Volume IX, Number 2, Fall 2013


"'We Own Them' – A Review of W. J. T. Mitchell’s Cloning Terror. The War of Images, 9/11 to the Present" by Eszter Szép

Eszter Szép is a doctoral student at the Modern English and American Literature Doctoral Program, Eötvös University, Budapest, Hungary. Her research areas include word and image relations and comics journalism. Email:


Cloning Terror. The War of Images, 9/11 to the Present
W. J. T. Mitchell
Chicago, IL.: The University of Chicago Press
2011
ISBN 978-0-226-53259-2

W. J. T. Mitchell’s collection of essays elaborates his theory introduced in What Do Pictures Want? (2005) on present-day anxieties about cloning and terrorism, both centered on the fear of images. This is a technoscientific incarnation of previous fears about image making and image destruction. According to Cloning Terror. The War of Images: 9/11 to the Present, cloning and terrorism are contemporary manifestations of our fears of certain images coming to life, and the book attempts to find possible explanations for this anxiety by examining it from an iconologial point of view. The methods of iconological investigation are summed up already in the introduction of this book. According to Mitchell, “[I]conology, traditionally, has been an interpretive discipline that inquires into the meanings of images in their historical context,” that has recently put an increased “emphasis on the power of images to influence human behavior” that needs to be supplemented “with an even older model of the image as a living thing” (xix). And indeed, it is in human imagination that brings pictures to life: idolatry, fetishism, and totemism are some of our ways of relating to certain living images. The approach to images advocated by Mitchell is to acknowledge that pictures have the power not only to denote, express and represent but, equally, to seem or be alive, to move, to evolve or even to mutate (xix).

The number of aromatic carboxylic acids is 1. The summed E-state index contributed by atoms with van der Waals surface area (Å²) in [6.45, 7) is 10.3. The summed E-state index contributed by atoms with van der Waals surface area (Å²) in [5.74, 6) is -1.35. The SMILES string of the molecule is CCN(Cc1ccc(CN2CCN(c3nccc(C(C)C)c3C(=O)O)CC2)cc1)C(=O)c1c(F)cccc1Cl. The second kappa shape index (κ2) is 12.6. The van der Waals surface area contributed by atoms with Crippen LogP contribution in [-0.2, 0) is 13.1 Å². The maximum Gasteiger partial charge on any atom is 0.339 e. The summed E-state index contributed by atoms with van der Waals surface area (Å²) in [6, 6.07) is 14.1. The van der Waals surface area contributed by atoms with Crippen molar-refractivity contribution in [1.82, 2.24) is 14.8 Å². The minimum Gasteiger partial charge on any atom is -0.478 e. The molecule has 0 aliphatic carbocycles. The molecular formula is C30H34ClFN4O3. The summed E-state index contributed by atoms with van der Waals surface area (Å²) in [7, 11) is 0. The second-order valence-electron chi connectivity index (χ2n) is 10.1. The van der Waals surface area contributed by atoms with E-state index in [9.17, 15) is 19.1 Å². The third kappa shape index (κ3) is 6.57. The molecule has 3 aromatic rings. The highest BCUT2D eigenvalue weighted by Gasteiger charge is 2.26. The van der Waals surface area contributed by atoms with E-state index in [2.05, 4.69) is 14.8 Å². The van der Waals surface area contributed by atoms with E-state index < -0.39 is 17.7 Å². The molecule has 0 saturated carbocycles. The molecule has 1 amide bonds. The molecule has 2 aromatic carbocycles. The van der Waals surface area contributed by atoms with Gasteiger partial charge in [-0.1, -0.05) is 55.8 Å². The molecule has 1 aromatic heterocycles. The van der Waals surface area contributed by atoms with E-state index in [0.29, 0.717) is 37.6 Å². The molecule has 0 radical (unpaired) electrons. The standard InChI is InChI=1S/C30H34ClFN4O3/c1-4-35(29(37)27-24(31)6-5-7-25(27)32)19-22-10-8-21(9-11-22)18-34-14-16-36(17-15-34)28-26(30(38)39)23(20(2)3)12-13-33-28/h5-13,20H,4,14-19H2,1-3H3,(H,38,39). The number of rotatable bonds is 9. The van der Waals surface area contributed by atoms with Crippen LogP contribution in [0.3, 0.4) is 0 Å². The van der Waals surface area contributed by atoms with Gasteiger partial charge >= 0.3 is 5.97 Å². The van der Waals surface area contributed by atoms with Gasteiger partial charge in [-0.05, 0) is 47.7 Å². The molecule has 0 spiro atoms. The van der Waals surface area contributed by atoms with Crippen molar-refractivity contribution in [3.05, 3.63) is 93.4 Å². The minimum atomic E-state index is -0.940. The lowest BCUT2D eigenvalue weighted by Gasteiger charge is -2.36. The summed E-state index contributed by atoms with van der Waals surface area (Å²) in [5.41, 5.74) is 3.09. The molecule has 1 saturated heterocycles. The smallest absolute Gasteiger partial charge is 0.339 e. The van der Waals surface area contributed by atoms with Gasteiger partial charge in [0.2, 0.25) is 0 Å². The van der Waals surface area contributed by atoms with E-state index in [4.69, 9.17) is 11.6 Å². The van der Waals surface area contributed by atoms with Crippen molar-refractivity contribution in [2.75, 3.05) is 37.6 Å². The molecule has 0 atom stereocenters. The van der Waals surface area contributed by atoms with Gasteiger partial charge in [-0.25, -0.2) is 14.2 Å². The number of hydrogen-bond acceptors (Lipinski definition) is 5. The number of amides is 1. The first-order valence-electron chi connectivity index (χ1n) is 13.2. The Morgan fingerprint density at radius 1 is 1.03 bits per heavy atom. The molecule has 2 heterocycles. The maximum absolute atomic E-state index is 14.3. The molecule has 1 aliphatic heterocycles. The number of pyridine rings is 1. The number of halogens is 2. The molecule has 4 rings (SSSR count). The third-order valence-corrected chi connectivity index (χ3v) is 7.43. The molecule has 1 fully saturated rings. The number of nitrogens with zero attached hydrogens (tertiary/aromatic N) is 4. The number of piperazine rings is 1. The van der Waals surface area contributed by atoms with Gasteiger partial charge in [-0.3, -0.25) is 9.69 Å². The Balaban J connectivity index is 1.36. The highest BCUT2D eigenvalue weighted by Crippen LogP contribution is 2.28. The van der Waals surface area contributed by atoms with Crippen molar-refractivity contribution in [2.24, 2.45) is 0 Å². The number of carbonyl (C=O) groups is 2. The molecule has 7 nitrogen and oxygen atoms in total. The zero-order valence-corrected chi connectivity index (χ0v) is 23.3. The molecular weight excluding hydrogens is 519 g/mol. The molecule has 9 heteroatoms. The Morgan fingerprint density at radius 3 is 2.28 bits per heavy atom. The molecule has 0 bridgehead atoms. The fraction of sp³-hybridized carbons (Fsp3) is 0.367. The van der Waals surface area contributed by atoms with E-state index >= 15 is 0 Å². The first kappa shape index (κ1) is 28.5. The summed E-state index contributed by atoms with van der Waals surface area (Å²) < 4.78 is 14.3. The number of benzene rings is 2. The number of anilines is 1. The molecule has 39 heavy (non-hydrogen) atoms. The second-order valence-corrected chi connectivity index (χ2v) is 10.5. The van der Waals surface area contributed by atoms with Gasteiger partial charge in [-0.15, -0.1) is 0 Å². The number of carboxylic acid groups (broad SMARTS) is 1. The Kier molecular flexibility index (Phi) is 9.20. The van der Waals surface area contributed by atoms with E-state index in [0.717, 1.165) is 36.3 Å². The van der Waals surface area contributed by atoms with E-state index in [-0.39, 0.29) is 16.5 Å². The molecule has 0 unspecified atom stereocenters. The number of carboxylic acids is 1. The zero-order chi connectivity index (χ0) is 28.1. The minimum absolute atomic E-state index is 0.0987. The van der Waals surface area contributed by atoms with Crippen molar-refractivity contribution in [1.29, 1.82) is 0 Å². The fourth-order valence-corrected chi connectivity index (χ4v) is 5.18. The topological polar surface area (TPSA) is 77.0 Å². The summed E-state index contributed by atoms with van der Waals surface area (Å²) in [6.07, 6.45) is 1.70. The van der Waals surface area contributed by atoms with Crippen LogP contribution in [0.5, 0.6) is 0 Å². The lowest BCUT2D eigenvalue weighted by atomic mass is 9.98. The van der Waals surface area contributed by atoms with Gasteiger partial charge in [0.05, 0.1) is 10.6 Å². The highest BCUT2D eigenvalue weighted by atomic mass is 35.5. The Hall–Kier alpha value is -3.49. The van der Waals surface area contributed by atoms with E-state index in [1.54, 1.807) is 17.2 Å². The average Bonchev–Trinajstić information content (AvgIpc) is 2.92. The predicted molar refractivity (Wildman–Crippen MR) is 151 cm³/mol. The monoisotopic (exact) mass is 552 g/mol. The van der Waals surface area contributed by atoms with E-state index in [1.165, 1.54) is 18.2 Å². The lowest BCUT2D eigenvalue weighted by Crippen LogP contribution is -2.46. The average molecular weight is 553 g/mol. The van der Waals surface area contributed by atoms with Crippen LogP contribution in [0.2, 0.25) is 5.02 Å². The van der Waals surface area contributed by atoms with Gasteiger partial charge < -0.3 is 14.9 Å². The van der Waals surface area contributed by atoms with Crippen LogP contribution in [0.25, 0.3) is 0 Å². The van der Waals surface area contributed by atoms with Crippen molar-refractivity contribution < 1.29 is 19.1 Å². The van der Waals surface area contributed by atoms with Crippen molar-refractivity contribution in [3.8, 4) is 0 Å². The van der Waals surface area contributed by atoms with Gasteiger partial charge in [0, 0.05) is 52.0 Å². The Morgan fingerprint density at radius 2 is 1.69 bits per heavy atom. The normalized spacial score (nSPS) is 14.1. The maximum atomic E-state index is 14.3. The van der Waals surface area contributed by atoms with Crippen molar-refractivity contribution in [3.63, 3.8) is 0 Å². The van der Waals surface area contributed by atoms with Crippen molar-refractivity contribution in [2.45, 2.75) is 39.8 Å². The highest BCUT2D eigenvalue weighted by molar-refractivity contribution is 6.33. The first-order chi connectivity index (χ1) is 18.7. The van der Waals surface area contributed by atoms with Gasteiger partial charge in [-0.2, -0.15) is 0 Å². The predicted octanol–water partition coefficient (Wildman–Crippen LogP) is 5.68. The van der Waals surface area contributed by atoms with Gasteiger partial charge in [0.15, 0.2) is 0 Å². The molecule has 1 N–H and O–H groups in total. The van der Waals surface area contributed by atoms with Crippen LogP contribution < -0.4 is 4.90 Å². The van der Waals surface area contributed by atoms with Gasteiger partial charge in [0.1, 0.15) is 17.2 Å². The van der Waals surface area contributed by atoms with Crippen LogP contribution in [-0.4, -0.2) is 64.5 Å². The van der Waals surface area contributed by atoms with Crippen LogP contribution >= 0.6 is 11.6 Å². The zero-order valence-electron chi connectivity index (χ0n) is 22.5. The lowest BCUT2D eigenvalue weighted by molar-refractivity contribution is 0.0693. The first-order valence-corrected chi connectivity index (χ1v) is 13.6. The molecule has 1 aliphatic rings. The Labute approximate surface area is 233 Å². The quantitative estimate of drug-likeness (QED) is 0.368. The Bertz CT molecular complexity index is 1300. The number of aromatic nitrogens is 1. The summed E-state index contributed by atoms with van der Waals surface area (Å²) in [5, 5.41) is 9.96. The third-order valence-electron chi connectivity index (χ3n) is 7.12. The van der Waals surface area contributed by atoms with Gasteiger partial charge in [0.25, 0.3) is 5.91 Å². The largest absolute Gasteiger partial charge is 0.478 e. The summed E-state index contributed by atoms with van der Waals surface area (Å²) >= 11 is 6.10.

This model of the living image has been one of Mitchell’s groundbreaking innovation in his former book entitled Picture Theory: Essays on Verbal and Visual Representation (1994) and also in What Do Pictures Want? (2005). Cloning Terror further proves that this model has legitimacy in interpreting cultural phenomena. Accordingly, Mitchell in his new book writes that “the iconic ideas of cloning and terrorism are not merely linked […] by historical coincidence, but are connected by a deep cultural logic that began to manifest itself visibly after 9/11” (19). This logic is under strict scrutiny in the essays of the volume, and the method is that of the “archeology of the present,” advocated earlier in What Do Pictures Want? and defined then as “a rethinking of our condition in the perspective of deep time” (Mitchell 2005, 324).